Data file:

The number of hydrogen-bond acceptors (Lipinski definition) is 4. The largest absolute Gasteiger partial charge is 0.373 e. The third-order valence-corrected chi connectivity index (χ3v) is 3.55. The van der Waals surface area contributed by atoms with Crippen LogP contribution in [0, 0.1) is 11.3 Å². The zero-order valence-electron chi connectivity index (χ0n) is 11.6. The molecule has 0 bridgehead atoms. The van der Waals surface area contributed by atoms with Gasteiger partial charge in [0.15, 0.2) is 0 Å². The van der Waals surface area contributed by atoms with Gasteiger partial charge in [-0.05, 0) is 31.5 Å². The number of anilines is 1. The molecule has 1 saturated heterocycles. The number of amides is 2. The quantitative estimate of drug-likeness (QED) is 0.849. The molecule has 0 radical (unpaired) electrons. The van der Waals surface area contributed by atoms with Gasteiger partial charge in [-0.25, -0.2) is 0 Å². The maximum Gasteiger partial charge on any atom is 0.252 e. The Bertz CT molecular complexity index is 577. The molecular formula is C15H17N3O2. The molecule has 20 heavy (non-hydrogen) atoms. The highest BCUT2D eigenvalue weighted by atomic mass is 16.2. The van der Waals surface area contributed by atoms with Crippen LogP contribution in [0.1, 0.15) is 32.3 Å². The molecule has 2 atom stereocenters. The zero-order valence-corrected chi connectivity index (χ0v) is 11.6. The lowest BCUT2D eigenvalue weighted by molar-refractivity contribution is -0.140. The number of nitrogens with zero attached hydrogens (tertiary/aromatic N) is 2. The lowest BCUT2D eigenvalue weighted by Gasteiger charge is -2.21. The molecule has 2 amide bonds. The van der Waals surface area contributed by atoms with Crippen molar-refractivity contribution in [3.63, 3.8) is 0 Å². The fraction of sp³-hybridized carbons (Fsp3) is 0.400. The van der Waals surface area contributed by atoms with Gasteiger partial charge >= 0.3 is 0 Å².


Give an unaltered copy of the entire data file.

The number of hydrogen-bond acceptors (Lipinski definition) is 4. The largest absolute Gasteiger partial charge is 0.373 e. The third-order valence-corrected chi connectivity index (χ3v) is 3.55. The van der Waals surface area contributed by atoms with Crippen LogP contribution in [0, 0.1) is 11.3 Å². The zero-order valence-electron chi connectivity index (χ0n) is 11.6. The molecule has 0 bridgehead atoms. The van der Waals surface area contributed by atoms with Gasteiger partial charge in [0.15, 0.2) is 0 Å². The van der Waals surface area contributed by atoms with Gasteiger partial charge in [-0.05, 0) is 31.5 Å². The number of anilines is 1. The molecule has 1 saturated heterocycles. The number of amides is 2. The quantitative estimate of drug-likeness (QED) is 0.849. The molecule has 0 radical (unpaired) electrons. The van der Waals surface area contributed by atoms with Gasteiger partial charge in [-0.25, -0.2) is 0 Å². The maximum Gasteiger partial charge on any atom is 0.252 e. The Bertz CT molecular complexity index is 577. The molecular formula is C15H17N3O2. The molecule has 20 heavy (non-hydrogen) atoms. The highest BCUT2D eigenvalue weighted by atomic mass is 16.2. The van der Waals surface area contributed by atoms with Crippen LogP contribution in [0.1, 0.15) is 32.3 Å². The molecule has 2 atom stereocenters. The zero-order valence-corrected chi connectivity index (χ0v) is 11.6. The lowest BCUT2D eigenvalue weighted by molar-refractivity contribution is -0.140. The number of nitrogens with zero attached hydrogens (tertiary/aromatic N) is 2. The lowest BCUT2D eigenvalue weighted by Gasteiger charge is -2.21. The molecule has 2 amide bonds. The van der Waals surface area contributed by atoms with Crippen molar-refractivity contribution in [3.63, 3.8) is 0 Å². The fraction of sp³-hybridized carbons (Fsp3) is 0.400. The van der Waals surface area contributed by atoms with Gasteiger partial charge >= 0.3 is 0 Å².